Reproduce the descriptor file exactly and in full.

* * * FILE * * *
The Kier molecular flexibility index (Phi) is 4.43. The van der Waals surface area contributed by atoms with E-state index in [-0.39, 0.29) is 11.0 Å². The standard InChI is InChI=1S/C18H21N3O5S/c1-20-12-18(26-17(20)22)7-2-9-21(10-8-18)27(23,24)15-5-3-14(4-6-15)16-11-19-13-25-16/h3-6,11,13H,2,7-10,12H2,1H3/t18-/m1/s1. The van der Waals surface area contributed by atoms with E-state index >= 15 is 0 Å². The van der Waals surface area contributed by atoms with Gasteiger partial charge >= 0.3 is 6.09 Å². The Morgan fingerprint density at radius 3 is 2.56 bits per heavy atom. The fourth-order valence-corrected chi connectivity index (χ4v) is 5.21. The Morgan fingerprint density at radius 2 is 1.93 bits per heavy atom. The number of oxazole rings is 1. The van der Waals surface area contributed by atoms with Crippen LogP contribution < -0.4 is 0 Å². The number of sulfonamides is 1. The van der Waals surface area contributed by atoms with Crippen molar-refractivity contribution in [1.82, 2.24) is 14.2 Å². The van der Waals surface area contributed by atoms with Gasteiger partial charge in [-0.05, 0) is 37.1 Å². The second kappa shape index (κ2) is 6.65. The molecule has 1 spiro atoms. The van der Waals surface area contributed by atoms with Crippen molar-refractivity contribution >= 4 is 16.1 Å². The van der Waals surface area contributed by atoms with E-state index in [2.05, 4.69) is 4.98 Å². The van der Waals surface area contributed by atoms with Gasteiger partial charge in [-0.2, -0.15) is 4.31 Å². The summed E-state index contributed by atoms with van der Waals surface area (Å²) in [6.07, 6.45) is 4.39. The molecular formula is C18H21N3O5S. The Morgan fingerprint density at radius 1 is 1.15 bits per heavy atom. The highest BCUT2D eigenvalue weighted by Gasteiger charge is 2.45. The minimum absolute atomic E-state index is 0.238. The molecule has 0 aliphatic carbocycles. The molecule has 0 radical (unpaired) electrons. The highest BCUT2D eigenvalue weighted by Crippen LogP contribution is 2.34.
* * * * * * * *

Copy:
The Kier molecular flexibility index (Phi) is 4.43. The van der Waals surface area contributed by atoms with E-state index in [-0.39, 0.29) is 11.0 Å². The standard InChI is InChI=1S/C18H21N3O5S/c1-20-12-18(26-17(20)22)7-2-9-21(10-8-18)27(23,24)15-5-3-14(4-6-15)16-11-19-13-25-16/h3-6,11,13H,2,7-10,12H2,1H3/t18-/m1/s1. The van der Waals surface area contributed by atoms with E-state index >= 15 is 0 Å². The van der Waals surface area contributed by atoms with Gasteiger partial charge >= 0.3 is 6.09 Å². The Morgan fingerprint density at radius 3 is 2.56 bits per heavy atom. The fourth-order valence-corrected chi connectivity index (χ4v) is 5.21. The Morgan fingerprint density at radius 2 is 1.93 bits per heavy atom. The number of oxazole rings is 1. The van der Waals surface area contributed by atoms with Crippen LogP contribution < -0.4 is 0 Å². The number of sulfonamides is 1. The van der Waals surface area contributed by atoms with Crippen molar-refractivity contribution in [1.82, 2.24) is 14.2 Å². The van der Waals surface area contributed by atoms with Gasteiger partial charge in [-0.05, 0) is 37.1 Å². The second kappa shape index (κ2) is 6.65. The molecule has 1 spiro atoms. The van der Waals surface area contributed by atoms with Crippen molar-refractivity contribution >= 4 is 16.1 Å². The van der Waals surface area contributed by atoms with E-state index in [2.05, 4.69) is 4.98 Å². The van der Waals surface area contributed by atoms with Gasteiger partial charge in [-0.2, -0.15) is 4.31 Å². The summed E-state index contributed by atoms with van der Waals surface area (Å²) in [6.07, 6.45) is 4.39. The molecular formula is C18H21N3O5S. The Morgan fingerprint density at radius 1 is 1.15 bits per heavy atom. The highest BCUT2D eigenvalue weighted by Gasteiger charge is 2.45. The minimum absolute atomic E-state index is 0.238. The molecule has 0 aliphatic carbocycles. The molecule has 0 radical (unpaired) electrons. The highest BCUT2D eigenvalue weighted by Crippen LogP contribution is 2.34.